When anyone mentions a Manchester City team winning the Premier League, the first thought to come to mind is often the pirouetting figure of Sergio Aguero slamming home the winning goal in the 2012/13 season. The bedlam of Mancini’s side achieving their first title in the Premier League era and first title of any kind in decades was groundbreaking for the club as a whole.
In many ways, however, the 2013/14 Premier League title victory was a greater achievement. Under a new manager in Manuel Pellegrini, City triumphed against adversity time and time again during the season and with a twist in the tale, managed to lift the Premier League title.
The season began with the biggest change having taken place just across the Manchester ship canal, with the retirement after a quarter of a century of the most successful British manager of all time – Sir Alex Ferguson. In his place, David Moyes was brought into start what was supposed to be a new dawn of dominance for Manchester United under a passionate, hard-working Scottish boss. It didn’t work out like that at all, with United thrashed 4-1 at The Etihad Stadium by City just four games into the League campaign.
Despite that triumph in the Manchester derby, City didn’t get off to the best start. While they topped the league table after the opening weekend’s fixtures courtesy of a 4-0 home win against Newcastle United, The Citizens would wait until the penultimate game of the season to return to the summit after a mostly disastrous opening to the campaign.
City suffered four defeats in their first 11 games, all away from home but often against lesser sides such as Cardiff (3-2), Aston Villa (3-2) and Sunderland, whose 1-0 victory on November 10th left City languishing in 8th place in the table.
If there was a change in mentality at this point, it might have been that City simply had nothing to lose by letting go and attacking every game in isolation. That was borne out by the results of the rest of 2013, with massive wins such as the 6-0 drubbing of Tottenham Hotspur, the 6-3 demolition of their North London neighbours Arsenal and the vital 2-1 victory over Liverpool at The Etihad Stadium, with all the goals in the first half of the game and the eventual winner a horrific fumble by Liverpool ‘keeper Simon Mignolet.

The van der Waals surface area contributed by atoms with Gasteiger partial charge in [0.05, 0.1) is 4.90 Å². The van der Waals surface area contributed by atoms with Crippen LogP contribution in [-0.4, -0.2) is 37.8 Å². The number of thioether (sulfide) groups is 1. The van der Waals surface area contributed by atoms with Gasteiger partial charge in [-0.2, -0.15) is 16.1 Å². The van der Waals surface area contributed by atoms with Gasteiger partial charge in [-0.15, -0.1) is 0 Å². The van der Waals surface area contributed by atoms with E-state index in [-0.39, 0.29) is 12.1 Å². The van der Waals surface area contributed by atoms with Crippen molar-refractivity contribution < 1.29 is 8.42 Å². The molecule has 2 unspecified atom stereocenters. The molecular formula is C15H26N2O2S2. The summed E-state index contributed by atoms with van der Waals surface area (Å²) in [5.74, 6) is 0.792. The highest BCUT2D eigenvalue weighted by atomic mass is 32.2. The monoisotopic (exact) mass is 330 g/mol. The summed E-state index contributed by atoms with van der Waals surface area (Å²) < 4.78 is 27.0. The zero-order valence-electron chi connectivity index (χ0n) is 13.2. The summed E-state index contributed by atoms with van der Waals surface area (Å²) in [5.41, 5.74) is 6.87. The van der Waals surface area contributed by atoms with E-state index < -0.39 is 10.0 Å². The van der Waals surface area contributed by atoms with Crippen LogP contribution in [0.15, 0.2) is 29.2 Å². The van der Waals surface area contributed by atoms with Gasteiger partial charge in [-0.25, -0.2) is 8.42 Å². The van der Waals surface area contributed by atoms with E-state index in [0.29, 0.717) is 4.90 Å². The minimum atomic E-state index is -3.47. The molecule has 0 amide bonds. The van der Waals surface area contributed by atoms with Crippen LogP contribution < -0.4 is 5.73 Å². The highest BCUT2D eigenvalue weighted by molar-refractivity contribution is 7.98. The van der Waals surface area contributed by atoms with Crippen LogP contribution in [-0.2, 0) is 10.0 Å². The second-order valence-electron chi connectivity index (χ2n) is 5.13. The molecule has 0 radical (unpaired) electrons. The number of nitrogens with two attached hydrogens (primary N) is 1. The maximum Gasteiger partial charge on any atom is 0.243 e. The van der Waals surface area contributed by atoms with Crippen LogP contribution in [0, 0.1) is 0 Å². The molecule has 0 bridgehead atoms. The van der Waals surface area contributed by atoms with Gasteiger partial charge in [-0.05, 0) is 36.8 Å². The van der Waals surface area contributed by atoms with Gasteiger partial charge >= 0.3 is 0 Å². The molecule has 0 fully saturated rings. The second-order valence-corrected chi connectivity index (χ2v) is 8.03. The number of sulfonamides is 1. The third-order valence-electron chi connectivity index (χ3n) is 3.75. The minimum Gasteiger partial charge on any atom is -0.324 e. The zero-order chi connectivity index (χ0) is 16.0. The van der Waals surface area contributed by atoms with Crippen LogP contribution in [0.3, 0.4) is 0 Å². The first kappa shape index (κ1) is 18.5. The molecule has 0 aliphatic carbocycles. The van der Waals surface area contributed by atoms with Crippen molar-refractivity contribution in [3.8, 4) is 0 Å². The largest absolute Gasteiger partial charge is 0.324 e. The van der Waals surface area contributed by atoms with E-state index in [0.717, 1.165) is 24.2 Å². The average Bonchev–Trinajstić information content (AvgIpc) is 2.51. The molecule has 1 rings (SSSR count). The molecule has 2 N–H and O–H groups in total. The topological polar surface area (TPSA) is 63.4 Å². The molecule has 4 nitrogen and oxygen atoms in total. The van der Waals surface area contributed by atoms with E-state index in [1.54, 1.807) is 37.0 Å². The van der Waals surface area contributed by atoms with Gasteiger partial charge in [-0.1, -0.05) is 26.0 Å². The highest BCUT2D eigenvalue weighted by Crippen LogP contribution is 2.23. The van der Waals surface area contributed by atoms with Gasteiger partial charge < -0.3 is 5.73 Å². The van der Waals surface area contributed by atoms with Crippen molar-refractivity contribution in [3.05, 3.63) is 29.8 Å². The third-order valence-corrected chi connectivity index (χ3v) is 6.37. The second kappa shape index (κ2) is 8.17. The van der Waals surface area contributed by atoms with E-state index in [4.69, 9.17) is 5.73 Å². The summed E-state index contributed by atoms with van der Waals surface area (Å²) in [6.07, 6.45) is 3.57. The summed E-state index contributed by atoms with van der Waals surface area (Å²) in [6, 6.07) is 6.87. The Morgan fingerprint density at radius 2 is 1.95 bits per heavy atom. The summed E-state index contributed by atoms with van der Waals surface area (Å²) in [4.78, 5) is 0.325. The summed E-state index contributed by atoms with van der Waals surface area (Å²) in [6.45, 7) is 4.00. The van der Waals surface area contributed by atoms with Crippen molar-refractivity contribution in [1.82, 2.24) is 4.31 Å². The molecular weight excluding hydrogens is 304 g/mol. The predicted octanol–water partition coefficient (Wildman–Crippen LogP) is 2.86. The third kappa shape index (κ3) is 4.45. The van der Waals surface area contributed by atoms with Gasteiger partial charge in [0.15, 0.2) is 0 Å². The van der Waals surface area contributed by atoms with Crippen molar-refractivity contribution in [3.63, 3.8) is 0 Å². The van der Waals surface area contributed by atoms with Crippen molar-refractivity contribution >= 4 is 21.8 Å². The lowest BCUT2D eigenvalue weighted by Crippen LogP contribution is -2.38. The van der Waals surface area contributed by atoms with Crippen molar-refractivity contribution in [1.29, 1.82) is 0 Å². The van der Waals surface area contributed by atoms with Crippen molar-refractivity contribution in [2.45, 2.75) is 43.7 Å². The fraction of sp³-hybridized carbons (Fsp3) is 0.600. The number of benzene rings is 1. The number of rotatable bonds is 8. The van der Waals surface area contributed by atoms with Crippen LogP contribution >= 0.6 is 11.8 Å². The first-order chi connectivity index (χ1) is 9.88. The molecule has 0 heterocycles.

How crucial that victory would be at the end of the season was not yet apparent, but City sensed the chance to get back into the title race. From that Liverpool game to the return match at Anfield, City lost just once, with bogey team Chelsea completing an odd league double against Pellegrini’s men.
Liverpool were known as a free-spirited attacking side in 2013/14, scoring as they did 101 goals in the league. Manchester City scored 102 league goals and 156 overall, still a record that beggars belief in today’s times. Whippings were handed out to all and sundry in 2014 by Manchester City, with another battering of Spurs (5-1 at White Hart Lane) meaning they’d scored 11 goals in the league against Spurs alone. A 5-0 win at home to Fulham, a 3-0 victory at Old Trafford confirming a league double against a beleaguered Moyes side confirming the Scot’s tenure as a temporary one, a 4-1 dismissal of Southampton on April 5th a sign that City were back to their best.
When City travelled to Liverpool on April 13th, the game was billed as a title decider. A late Coutinho goal on 78 minutes after a bungled Vincent Kompany clearance seemed destined to send the title to Merseyside, especially after Steven Gerrard declared that Liverpool should be determined to prevent any slips along the remaining few fixtures.
While the promise from the Liverpool captain was that the Anfield side would “go again’, that message clearly only lasted the next game, as Liverpool beat Norwich 3-2 to seal their 11th straight league win. Only three games remained for them to win and take the title, but as we all know now, Liverpool slipped at the crucial moment thanks to the third wheel.
Chelsea endured a strange season under their returning manager, Jose Mourinho. Claiming to be a “small horse” in the title race, the West London side actually finished just four points behind winners City and two behind Brendan Rodgers Liverpool.
The wins at home and away to City were mirrored, however, by victories against Liverpool at home and away too. Steven Gerrard had possession of the ball in the quarterback role he had ‘slipped’ back towards in his later years. If he’d driven forward as was his instinct in the peak of his career it might never have happened, but one slip sent him to the deck and Demba Ba gleefully scampered onto the gift of a loose ball with the dead-eye deliverance of a Wild West marksman. Liverpool’s hopes were shot down by Chelsea’s smash and grab and the collapse of a 3-0 lead at Crystal Palace just 8 days later. In a little over a week, Liverpool had gone from champions elect to nervously looking over their shoulders.
What they saw behind them was a Manchester City reveling in sudden chance to snatch glory. Odds of 5/1 after Liverpool’s victory at Norwich, City would win their last five games to take the title, dismissing both the challenge of West Bromwich Albion and then, more importantly, the away fixture of Crystal Palace 2-0, practicing game management where game shooting was more Liverpool’s aim at the same location.
A come-from-behind win for The Citizens at Everton paved the way for two more wins against Aston Villa (4-0) and West Ham (2-0) at The Etihad Stadium which sealed the title and a season in which City scored 102 goals and conceded 27. What had started as a season in which success looked highly improbable became one where glory was delivered right at the death.